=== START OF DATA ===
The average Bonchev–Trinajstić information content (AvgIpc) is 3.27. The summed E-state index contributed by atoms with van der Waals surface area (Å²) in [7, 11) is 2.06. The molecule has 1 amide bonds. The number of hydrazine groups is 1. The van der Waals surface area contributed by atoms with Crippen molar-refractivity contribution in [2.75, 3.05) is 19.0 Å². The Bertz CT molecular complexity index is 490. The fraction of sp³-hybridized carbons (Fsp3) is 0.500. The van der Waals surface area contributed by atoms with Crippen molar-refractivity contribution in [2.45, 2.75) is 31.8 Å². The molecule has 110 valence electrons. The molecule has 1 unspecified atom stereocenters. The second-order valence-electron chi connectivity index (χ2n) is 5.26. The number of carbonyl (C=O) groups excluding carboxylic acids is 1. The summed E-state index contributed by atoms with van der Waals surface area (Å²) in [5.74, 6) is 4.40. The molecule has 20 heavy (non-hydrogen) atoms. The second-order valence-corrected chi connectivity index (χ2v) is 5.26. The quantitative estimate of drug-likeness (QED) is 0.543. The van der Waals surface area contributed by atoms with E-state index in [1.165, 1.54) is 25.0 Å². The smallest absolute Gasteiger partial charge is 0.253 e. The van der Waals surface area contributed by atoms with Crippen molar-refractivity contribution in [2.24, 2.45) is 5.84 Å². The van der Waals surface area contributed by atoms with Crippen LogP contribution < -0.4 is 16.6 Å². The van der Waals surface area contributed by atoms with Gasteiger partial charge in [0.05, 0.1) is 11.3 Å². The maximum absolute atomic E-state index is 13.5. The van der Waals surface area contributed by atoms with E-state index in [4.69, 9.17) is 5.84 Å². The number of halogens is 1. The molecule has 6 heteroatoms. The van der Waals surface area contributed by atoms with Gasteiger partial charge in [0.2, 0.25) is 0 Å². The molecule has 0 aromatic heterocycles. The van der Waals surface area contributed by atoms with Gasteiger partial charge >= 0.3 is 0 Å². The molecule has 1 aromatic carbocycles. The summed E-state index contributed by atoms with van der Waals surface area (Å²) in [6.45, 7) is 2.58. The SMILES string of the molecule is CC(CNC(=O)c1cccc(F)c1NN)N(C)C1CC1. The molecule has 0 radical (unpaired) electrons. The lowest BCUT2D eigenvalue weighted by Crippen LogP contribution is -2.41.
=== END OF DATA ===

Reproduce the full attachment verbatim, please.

The average Bonchev–Trinajstić information content (AvgIpc) is 3.27. The summed E-state index contributed by atoms with van der Waals surface area (Å²) in [7, 11) is 2.06. The molecule has 1 amide bonds. The number of hydrazine groups is 1. The van der Waals surface area contributed by atoms with Crippen molar-refractivity contribution in [2.75, 3.05) is 19.0 Å². The Bertz CT molecular complexity index is 490. The fraction of sp³-hybridized carbons (Fsp3) is 0.500. The van der Waals surface area contributed by atoms with Crippen molar-refractivity contribution in [2.45, 2.75) is 31.8 Å². The molecule has 110 valence electrons. The molecule has 1 unspecified atom stereocenters. The second-order valence-electron chi connectivity index (χ2n) is 5.26. The number of carbonyl (C=O) groups excluding carboxylic acids is 1. The summed E-state index contributed by atoms with van der Waals surface area (Å²) in [5.74, 6) is 4.40. The molecule has 20 heavy (non-hydrogen) atoms. The second-order valence-corrected chi connectivity index (χ2v) is 5.26. The quantitative estimate of drug-likeness (QED) is 0.543. The van der Waals surface area contributed by atoms with E-state index in [1.165, 1.54) is 25.0 Å². The smallest absolute Gasteiger partial charge is 0.253 e. The van der Waals surface area contributed by atoms with Crippen molar-refractivity contribution in [2.24, 2.45) is 5.84 Å². The van der Waals surface area contributed by atoms with Crippen LogP contribution < -0.4 is 16.6 Å². The van der Waals surface area contributed by atoms with Gasteiger partial charge in [0.05, 0.1) is 11.3 Å². The maximum absolute atomic E-state index is 13.5. The van der Waals surface area contributed by atoms with E-state index in [4.69, 9.17) is 5.84 Å². The number of halogens is 1. The molecule has 6 heteroatoms. The van der Waals surface area contributed by atoms with Gasteiger partial charge in [0.2, 0.25) is 0 Å². The molecule has 0 aromatic heterocycles. The van der Waals surface area contributed by atoms with Gasteiger partial charge >= 0.3 is 0 Å². The molecule has 1 aromatic carbocycles. The summed E-state index contributed by atoms with van der Waals surface area (Å²) in [6.45, 7) is 2.58. The SMILES string of the molecule is CC(CNC(=O)c1cccc(F)c1NN)N(C)C1CC1. The molecule has 0 radical (unpaired) electrons. The lowest BCUT2D eigenvalue weighted by Crippen LogP contribution is -2.41.